Ceramic molding process helps metalcasting facilities remain competitive.
Precision castings can be made by conventional sand technologies but often require considerable skills. At best, overall accuracy can be very good but surface finish leaves much to be desired. No cast component produced in a sand mold can yield the type of surface finish one would expect of a typical investment casting. However, the costs and logistics of converting a conventional metalcasting facility to an investment casting firm are often prohibitive.
The answer is a method of casting that lies halfway between traditional sand techniques and investment casting that is commonly referred to as ceramic molding. Increasing demand tot greater ease of operation and better accuracy has led to more recent developments by Unicast Development Co., New Haven, Conn., which develops and distributes the Unicast Process worldwide. This technology emphasizes ease of molding with minimal need for additional skills. There are few limitations on size or alloy, and castings are being produced in all materials from aluminum and copper-based alloys and iron, to most carbon and stainless steel alloys.
The ceramic molds are formed by pouring a quick setting refractory slurry over the pattern, usually within a removable flask. The slurry is prepared as needed using a simple mixer to combine the graded dry ceramic with a liquid organo-silicate binder. There is a choice of numerous ceramic blends and binders depending on the ultimate mold of core strength needed and the degree of permeability and surface finish required. Cores ate produced using a standard type corebox but with a ceramic slurry variation that permits good venting, high strength and ease of removal. As with mold patterns, coreboxes need to be accurately constructed and well finished to yield optimum internal surfaces in the finished casting.
Slurry setting time is usually within 3-5 min., and the set section can be removed manually or with a simple stripping machine, with the pattern or corebox removed, the molded ceramic is chemically stabilized then quickly flame dried. This is followed by rapid high temperature curing, usually to about 1,800F (1,000C) in a kiln-type furnace. Depending on the alloys being cast, molds can be poured hot, immediately after furnace removal, of can be cooled to lower temperature.
The latest applications for the process continue to extend beyond the original concepts to include cores and other applications. By using ceramic molding technology, ceramic cores that can be set into a conventional sand mold for pouring can be produced Where greater overall accuracy and surface finish is needed, the cope and drag mold halves as well as the core can be produced entirely in ceramic. Figure 1 shows a typical shell arrangement for producing impellers.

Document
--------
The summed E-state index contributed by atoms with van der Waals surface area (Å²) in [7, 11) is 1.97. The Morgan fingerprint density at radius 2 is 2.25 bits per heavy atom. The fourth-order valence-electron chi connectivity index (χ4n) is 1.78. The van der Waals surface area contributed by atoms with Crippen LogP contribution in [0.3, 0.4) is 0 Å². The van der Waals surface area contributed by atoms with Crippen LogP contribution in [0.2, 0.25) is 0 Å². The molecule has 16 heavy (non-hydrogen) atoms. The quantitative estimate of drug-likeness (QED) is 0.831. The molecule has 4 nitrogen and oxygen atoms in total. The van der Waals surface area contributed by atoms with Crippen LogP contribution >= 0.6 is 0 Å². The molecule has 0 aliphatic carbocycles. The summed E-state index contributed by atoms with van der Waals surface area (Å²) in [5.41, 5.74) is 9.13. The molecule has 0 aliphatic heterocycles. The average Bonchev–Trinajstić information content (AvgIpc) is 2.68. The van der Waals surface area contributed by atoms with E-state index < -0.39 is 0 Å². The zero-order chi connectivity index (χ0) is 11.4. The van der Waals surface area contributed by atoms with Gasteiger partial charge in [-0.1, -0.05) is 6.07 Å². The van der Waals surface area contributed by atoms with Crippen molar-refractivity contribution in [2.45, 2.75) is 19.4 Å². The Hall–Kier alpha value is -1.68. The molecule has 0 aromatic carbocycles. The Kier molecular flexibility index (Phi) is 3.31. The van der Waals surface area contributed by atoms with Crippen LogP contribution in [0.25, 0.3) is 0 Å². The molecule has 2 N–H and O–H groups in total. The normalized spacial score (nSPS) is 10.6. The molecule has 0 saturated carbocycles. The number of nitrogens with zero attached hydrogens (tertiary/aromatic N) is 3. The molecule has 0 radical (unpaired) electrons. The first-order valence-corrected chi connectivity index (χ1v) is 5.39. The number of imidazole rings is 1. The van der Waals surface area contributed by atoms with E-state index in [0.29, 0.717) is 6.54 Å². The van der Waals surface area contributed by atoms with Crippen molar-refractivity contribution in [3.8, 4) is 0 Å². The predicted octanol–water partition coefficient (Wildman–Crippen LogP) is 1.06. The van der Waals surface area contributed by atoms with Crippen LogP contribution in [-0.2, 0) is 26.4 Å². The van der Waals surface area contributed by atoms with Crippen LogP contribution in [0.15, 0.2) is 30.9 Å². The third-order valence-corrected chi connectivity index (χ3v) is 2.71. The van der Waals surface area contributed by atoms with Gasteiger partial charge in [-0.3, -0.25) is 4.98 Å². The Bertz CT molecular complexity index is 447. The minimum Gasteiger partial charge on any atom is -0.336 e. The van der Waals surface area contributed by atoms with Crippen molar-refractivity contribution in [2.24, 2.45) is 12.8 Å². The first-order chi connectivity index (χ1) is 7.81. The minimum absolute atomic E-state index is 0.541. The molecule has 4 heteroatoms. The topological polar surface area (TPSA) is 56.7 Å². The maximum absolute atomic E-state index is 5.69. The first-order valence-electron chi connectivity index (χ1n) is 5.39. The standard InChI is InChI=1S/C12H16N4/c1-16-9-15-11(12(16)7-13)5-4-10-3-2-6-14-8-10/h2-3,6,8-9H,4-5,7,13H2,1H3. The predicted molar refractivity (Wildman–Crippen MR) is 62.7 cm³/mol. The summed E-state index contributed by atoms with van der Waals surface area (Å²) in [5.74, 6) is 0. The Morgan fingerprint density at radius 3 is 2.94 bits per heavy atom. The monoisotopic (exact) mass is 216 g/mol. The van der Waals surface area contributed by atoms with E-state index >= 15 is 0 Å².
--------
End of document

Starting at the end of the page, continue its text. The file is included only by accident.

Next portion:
[FIGURE 1 OMITTED]
With the process, there is no penalty for short or single run castings, allowing wide diversification of applications. An entirely independent market that often uses short run castings is cast-to-size tooling. This includes cast cavities, molds and inserts for plastics molding, diecasting and forging dies, even foundry patterns and coreboxes. Complex shapes and intricate geometry can often be cast at much lower cost than equivalent machined sections. Figure 2 illustrates a cast-to-size beryllium-copper mold used for producing plastic toy moldings.
[FIGURE 2 OMITTED]
Ceramic slurry costs ate higher than sand, but the difference is not significant on small molds. It becomes more of a concern on larger molds and is compensated for by forming a thin ceramic shell backed by a low-cost supporting sand mold.
Through increasing ceramic technology, the Unicast Process has allowed smaller, conventional metalcasting facilities to recoup the work they have lost over the past decade.
Select No. 091 at www.moderncasting.com/info
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|Title Annotation:||New Product|
|Date:||May 1, 2004|
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